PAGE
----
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Rumex hastatus - Don.

Common Name
Family Polygonaceae
USDA hardiness Coming soon
Known Hazards Plants can contain quite high levels of oxalic acid, which is what gives the leaves of many members of this genus an acid-lemon flavour. Perfectly alright in small quantities, the leaves should not be eaten in large amounts since the oxalic acid can lock-up other nutrients in the food, especially calcium, thus causing mineral deficiencies. The oxalic acid content will be reduced if the plant is cooked. People with a tendency to rheumatism, arthritis, gout, kidney stones or hyperacidity should take especial caution if including this plant in their diet since it can aggravate their condition[238].
Habitats Wasteland, dry slopes and rocks to elevations of 2400 metres[146]. Shady slopes or dry streambeds at elevations of 1000 - 2600 metres in Nepal[272].
Range E. Asia - Himalayas.
Edibility Rating    (2 of 5)
Other Uses    (0 of 5)
Weed Potential No
Medicinal Rating    (2 of 5)
Care
Well drained soil Moist Soil Semi-shade Full sun
Rumex hastatus


http://commons.wikimedia.org/wiki/User:Shyamal
Rumex hastatus

 

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Summary


Physical Characteristics

 icon of manicon of flower
Rumex hastatus is a PERENNIAL growing to 1 m (3ft 3in). It is in flower from April to May, and the seeds ripen from May to June. The species is hermaphrodite (has both male and female organs) and is pollinated by Wind.
Suitable for: light (sandy), medium (loamy) and heavy (clay) soils and prefers well-drained soil. Suitable pH: acid, neutral and basic (alkaline) soils. It can grow in semi-shade (light woodland) or no shade. It prefers dry or moist soil.

UK Hardiness Map US Hardiness Map

Synonyms

Habitats

 Cultivated Beds;

Edible Uses

Edible Parts: Leaves
Edible Uses:

Tender young leaves and shoots - raw or cooked[272]. A sour, acid flavour, it is eaten as a sorrel[105, 146, 177].

Medicinal Uses

Plants For A Future can not take any responsibility for any adverse effects from the use of plants. Always seek advice from a professional before using a plant medicinally.
Astringent

The juice of the plant is astringent and is used in the treatment of bloody dysentery[272]. The fresh tuber is chewed to relieve aches in the throat[272].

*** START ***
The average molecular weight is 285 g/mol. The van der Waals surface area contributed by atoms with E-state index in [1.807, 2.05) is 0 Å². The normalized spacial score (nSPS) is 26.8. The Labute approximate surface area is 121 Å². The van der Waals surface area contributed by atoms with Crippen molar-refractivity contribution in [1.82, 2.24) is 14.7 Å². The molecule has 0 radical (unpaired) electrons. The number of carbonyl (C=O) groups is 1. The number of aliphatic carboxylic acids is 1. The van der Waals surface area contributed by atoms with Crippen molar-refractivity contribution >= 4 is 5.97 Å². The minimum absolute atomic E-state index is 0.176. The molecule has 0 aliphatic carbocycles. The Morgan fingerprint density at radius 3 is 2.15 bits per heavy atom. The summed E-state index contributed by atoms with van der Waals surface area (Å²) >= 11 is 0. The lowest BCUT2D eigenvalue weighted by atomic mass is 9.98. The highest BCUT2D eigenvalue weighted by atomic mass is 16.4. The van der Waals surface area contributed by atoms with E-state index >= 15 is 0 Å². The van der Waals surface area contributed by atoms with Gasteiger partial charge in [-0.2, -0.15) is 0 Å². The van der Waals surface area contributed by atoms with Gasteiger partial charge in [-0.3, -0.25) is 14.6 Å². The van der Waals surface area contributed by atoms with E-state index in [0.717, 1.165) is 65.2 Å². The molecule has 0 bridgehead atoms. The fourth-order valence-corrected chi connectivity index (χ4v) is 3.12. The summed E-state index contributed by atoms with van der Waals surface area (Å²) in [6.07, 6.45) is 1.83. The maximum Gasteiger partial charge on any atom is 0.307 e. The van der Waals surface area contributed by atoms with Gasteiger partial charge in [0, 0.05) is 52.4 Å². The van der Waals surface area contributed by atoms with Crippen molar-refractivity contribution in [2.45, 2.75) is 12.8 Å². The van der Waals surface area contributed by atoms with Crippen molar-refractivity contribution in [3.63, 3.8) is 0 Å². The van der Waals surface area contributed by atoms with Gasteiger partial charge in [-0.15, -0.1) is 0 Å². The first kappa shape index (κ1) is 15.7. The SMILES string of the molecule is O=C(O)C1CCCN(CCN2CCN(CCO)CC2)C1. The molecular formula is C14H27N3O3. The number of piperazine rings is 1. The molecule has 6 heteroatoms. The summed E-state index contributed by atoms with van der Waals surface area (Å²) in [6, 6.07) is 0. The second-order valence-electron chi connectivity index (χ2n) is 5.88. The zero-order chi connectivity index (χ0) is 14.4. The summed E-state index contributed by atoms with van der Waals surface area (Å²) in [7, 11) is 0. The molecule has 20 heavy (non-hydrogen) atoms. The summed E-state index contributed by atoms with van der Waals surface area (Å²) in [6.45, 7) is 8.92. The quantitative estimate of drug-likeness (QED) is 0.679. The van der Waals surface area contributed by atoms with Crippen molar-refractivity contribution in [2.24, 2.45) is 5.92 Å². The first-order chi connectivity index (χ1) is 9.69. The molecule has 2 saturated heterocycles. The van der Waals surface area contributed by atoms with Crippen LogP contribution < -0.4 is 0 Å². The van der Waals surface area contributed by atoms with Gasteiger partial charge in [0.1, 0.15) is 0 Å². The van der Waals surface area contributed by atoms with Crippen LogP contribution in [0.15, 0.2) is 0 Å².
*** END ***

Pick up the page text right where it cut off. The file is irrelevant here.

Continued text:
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Other Uses

Dye  Tannin

The root contains 25 - 30% tannin[272]. Although no specific mention has been made for this species, dark green to brown and dark grey dyes can be obtained from the roots of many species in this genus, They do not need a mordant[168].

Special Uses

Cultivation details

We have very little information on this species and do not know if it will be hardy in Britain, though judging by its native range it should succeed outdoors in many parts of this country. It is likely to succeed in dry soils. The following notes are based on the general needs of the genus. Succeeds in most soils but prefers a deep fertile moderately heavy soil that is humus-rich, moisture-retentive but well-drained and a position in full-sun or part shade[200].

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Propagation

Seed - sow spring in a cold frame. When they are large enough to handle, prick the seedlings out into individual pots and plant them out in the summer. Division in spring.

Other Names

If available other names are mentioned here

Found In

Countries where the plant has been found are listed here if the information is available

Weed Potential

Right plant wrong place. We are currently updating this section. Please note that a plant may be invasive in one area but may not in your area so it’s worth checking.

Conservation Status

IUCN Red List of Threatened Plants Status :

Related Plants
Latin NameCommon NameHabitHeightHardinessGrowthSoilShadeMoistureEdibleMedicinalOther
Rumex abyssinicusSpinach RhubarbPerennial3.0 -  LMHSNM10 
Rumex acetosaSorrel, Garden sorrelPerennial0.6 3-7  LMHSNM533
Rumex acetosellaSheeps Sorrel, Common sheep sorrelPerennial0.3 4-8 FLMHSNM431
Rumex alpinusAlpine Dock, Munk's rhubarbPerennial1.2 4-8 MLMHSNM42 
Rumex angiocarpusCommon sheep sorrelPerennial0.3 0-0  LMHSNM10 
Rumex aquaticusRed Dock, Western dockPerennial1.8 0-0  LMHSNWeWa13 
Rumex arcticusArctic DockPerennial0.0 -  LMHSNWe21 
Rumex arifoliusMaiden SorrelPerennial1.2 -  LMHSNM10 
Rumex berlandieriamamastlaPerennial0.6 -  LMHSNM10 
Rumex browniiSwamp DockPerennial0.6 -  LMHSNM20 
Rumex bucephalophorusred dockAnnual/Perennial0.0 -  LMHSNDM10 
Rumex conglomeratusSharp Dock, Clustered dockPerennial1.0 0-0  LMHSNM12 
Rumex crispusCurled Dock, Curly dockPerennial0.6 4-8  LMHSNM230
Rumex daiwoosour dockPerennial1.0 -  LMHSNMWe12 
Rumex dentatustoothed dockAnnual/Biennial0.6 -  LMHSNM11 
Rumex gmelinii Perennial1.0 -  LMHSNMWe10 
Rumex graminifoliusGrassleaf sorrelPerennial0.1 0-0  LMHSNM10 
Rumex hydrolapathumGreat Water DockPerennial1.8 5-9  LMHSNMWeWa11 
Rumex hymenosepalusCanaigre, Canaigre dockPerennial1.0 0-0  LMHSNM22 
Rumex japonicus Perennial1.0 -  LMHSNM20 
Rumex longifoliusdooryard dockPerennial1.2 -  LMHSNM11 
Rumex maritimusGolden DockAnnual0.5 -  LMHSNMWe12 
Rumex mexicanusMexican DockPerennial1.0 -  LMHSNM12 
Rumex nepalensis Perennial1.2 -  LMHSNM12 
Rumex obtusifoliusRound-Leaved Dock, Bitter dockPerennial1.0 4-8  LMHSNM120
Rumex occidentalisWestern DockPerennial1.8 -  LMHSNM11 
Rumex patientiaHerb PatiencePerennial1.5 5-10  LMHSNM310
Rumex paucifoliusFewleaved Dock, Alpine sheep sorrelPerennial0.0 0-0  LMHSNMWe10 
Rumex pulcherFiddle DockPerennial0.5 -  LMHSNDM10 
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Don.

Botanical References

266272

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